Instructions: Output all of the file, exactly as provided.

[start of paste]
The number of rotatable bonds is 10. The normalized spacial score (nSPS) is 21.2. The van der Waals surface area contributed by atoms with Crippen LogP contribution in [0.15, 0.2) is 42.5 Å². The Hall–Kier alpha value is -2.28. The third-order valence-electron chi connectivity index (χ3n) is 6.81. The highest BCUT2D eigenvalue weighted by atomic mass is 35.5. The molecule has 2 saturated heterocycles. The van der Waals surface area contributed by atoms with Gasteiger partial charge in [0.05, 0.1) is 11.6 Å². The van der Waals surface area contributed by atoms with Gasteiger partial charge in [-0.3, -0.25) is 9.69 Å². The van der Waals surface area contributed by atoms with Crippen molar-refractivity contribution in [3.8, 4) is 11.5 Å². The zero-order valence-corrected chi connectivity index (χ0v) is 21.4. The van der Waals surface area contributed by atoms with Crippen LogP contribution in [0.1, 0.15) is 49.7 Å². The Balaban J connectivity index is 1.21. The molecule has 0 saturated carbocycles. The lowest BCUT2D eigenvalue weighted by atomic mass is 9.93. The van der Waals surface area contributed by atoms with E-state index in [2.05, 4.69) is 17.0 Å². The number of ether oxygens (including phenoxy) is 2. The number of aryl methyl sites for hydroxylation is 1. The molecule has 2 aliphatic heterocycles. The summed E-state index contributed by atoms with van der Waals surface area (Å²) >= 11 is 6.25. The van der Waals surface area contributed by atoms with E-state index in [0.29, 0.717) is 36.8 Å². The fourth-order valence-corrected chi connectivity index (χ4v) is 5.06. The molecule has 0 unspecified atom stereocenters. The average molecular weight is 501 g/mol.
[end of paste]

The number of rotatable bonds is 10. The normalized spacial score (nSPS) is 21.2. The van der Waals surface area contributed by atoms with Crippen LogP contribution in [0.15, 0.2) is 42.5 Å². The Hall–Kier alpha value is -2.28. The third-order valence-electron chi connectivity index (χ3n) is 6.81. The highest BCUT2D eigenvalue weighted by atomic mass is 35.5. The molecule has 2 saturated heterocycles. The van der Waals surface area contributed by atoms with Gasteiger partial charge in [0.05, 0.1) is 11.6 Å². The van der Waals surface area contributed by atoms with Gasteiger partial charge in [-0.3, -0.25) is 9.69 Å². The van der Waals surface area contributed by atoms with Crippen molar-refractivity contribution in [3.8, 4) is 11.5 Å². The zero-order valence-corrected chi connectivity index (χ0v) is 21.4. The van der Waals surface area contributed by atoms with Crippen LogP contribution in [0.1, 0.15) is 49.7 Å². The Balaban J connectivity index is 1.21. The molecule has 0 saturated carbocycles. The lowest BCUT2D eigenvalue weighted by atomic mass is 9.93. The van der Waals surface area contributed by atoms with E-state index in [2.05, 4.69) is 17.0 Å². The number of ether oxygens (including phenoxy) is 2. The number of aryl methyl sites for hydroxylation is 1. The molecule has 2 aliphatic heterocycles. The summed E-state index contributed by atoms with van der Waals surface area (Å²) >= 11 is 6.25. The van der Waals surface area contributed by atoms with E-state index in [0.29, 0.717) is 36.8 Å². The fourth-order valence-corrected chi connectivity index (χ4v) is 5.06. The molecule has 0 unspecified atom stereocenters. The average molecular weight is 501 g/mol.